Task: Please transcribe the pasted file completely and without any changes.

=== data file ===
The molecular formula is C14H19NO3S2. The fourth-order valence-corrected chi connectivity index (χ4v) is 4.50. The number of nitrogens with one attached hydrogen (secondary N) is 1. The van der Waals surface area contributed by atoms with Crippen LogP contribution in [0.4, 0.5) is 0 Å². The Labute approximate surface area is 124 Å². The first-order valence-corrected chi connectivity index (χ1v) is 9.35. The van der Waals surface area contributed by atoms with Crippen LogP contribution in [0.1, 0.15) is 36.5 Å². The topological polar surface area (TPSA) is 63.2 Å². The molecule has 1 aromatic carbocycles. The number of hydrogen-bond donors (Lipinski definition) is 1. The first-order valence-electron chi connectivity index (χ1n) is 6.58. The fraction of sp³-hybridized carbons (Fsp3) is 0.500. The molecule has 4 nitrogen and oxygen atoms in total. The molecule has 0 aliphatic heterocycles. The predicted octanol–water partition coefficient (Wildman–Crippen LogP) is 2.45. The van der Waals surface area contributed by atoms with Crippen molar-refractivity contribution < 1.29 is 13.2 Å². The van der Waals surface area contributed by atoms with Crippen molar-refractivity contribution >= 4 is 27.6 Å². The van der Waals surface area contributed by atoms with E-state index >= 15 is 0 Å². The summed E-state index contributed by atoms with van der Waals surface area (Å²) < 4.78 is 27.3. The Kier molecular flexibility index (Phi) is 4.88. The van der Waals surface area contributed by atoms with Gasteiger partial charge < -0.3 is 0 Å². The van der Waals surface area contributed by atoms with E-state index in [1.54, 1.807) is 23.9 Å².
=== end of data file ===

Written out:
The molecular formula is C14H19NO3S2. The fourth-order valence-corrected chi connectivity index (χ4v) is 4.50. The number of nitrogens with one attached hydrogen (secondary N) is 1. The van der Waals surface area contributed by atoms with Crippen LogP contribution in [0.4, 0.5) is 0 Å². The Labute approximate surface area is 124 Å². The first-order valence-corrected chi connectivity index (χ1v) is 9.35. The van der Waals surface area contributed by atoms with Crippen LogP contribution in [0.1, 0.15) is 36.5 Å². The topological polar surface area (TPSA) is 63.2 Å². The molecule has 1 aromatic carbocycles. The number of hydrogen-bond donors (Lipinski definition) is 1. The first-order valence-electron chi connectivity index (χ1n) is 6.58. The fraction of sp³-hybridized carbons (Fsp3) is 0.500. The molecule has 4 nitrogen and oxygen atoms in total. The molecule has 0 aliphatic heterocycles. The predicted octanol–water partition coefficient (Wildman–Crippen LogP) is 2.45. The van der Waals surface area contributed by atoms with Crippen molar-refractivity contribution < 1.29 is 13.2 Å². The van der Waals surface area contributed by atoms with Crippen molar-refractivity contribution >= 4 is 27.6 Å². The van der Waals surface area contributed by atoms with E-state index >= 15 is 0 Å². The summed E-state index contributed by atoms with van der Waals surface area (Å²) < 4.78 is 27.3. The Kier molecular flexibility index (Phi) is 4.88. The van der Waals surface area contributed by atoms with Gasteiger partial charge < -0.3 is 0 Å². The van der Waals surface area contributed by atoms with E-state index in [1.54, 1.807) is 23.9 Å².